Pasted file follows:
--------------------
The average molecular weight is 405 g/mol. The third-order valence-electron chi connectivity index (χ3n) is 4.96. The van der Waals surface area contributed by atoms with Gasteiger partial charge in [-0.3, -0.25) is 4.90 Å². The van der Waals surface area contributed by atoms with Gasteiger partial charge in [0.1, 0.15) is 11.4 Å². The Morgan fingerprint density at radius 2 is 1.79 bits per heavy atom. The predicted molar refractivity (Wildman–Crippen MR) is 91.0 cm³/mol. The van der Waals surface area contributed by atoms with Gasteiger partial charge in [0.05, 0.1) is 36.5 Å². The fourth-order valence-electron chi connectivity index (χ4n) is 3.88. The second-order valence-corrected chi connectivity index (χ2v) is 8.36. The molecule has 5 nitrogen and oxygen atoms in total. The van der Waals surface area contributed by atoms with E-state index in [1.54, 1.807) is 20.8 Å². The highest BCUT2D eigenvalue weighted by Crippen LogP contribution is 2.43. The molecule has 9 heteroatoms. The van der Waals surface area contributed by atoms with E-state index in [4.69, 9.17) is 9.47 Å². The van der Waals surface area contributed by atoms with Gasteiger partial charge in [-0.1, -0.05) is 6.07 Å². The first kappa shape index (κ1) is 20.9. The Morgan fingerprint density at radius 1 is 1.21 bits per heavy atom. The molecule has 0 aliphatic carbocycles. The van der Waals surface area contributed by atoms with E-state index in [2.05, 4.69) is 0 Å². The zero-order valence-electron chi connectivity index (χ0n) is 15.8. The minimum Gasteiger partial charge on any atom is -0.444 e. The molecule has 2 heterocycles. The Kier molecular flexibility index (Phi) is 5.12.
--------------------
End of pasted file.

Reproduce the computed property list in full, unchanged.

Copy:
The average molecular weight is 405 g/mol. The third-order valence-electron chi connectivity index (χ3n) is 4.96. The van der Waals surface area contributed by atoms with Gasteiger partial charge in [-0.3, -0.25) is 4.90 Å². The van der Waals surface area contributed by atoms with Gasteiger partial charge in [0.1, 0.15) is 11.4 Å². The Morgan fingerprint density at radius 2 is 1.79 bits per heavy atom. The predicted molar refractivity (Wildman–Crippen MR) is 91.0 cm³/mol. The van der Waals surface area contributed by atoms with Gasteiger partial charge in [0.05, 0.1) is 36.5 Å². The fourth-order valence-electron chi connectivity index (χ4n) is 3.88. The second-order valence-corrected chi connectivity index (χ2v) is 8.36. The molecule has 5 nitrogen and oxygen atoms in total. The van der Waals surface area contributed by atoms with E-state index in [1.54, 1.807) is 20.8 Å². The highest BCUT2D eigenvalue weighted by Crippen LogP contribution is 2.43. The molecule has 9 heteroatoms. The van der Waals surface area contributed by atoms with E-state index in [4.69, 9.17) is 9.47 Å². The van der Waals surface area contributed by atoms with Gasteiger partial charge in [-0.1, -0.05) is 6.07 Å². The first kappa shape index (κ1) is 20.9. The Morgan fingerprint density at radius 1 is 1.21 bits per heavy atom. The molecule has 0 aliphatic carbocycles. The van der Waals surface area contributed by atoms with E-state index in [2.05, 4.69) is 0 Å². The zero-order valence-electron chi connectivity index (χ0n) is 15.8. The minimum Gasteiger partial charge on any atom is -0.444 e. The molecule has 2 heterocycles. The Kier molecular flexibility index (Phi) is 5.12.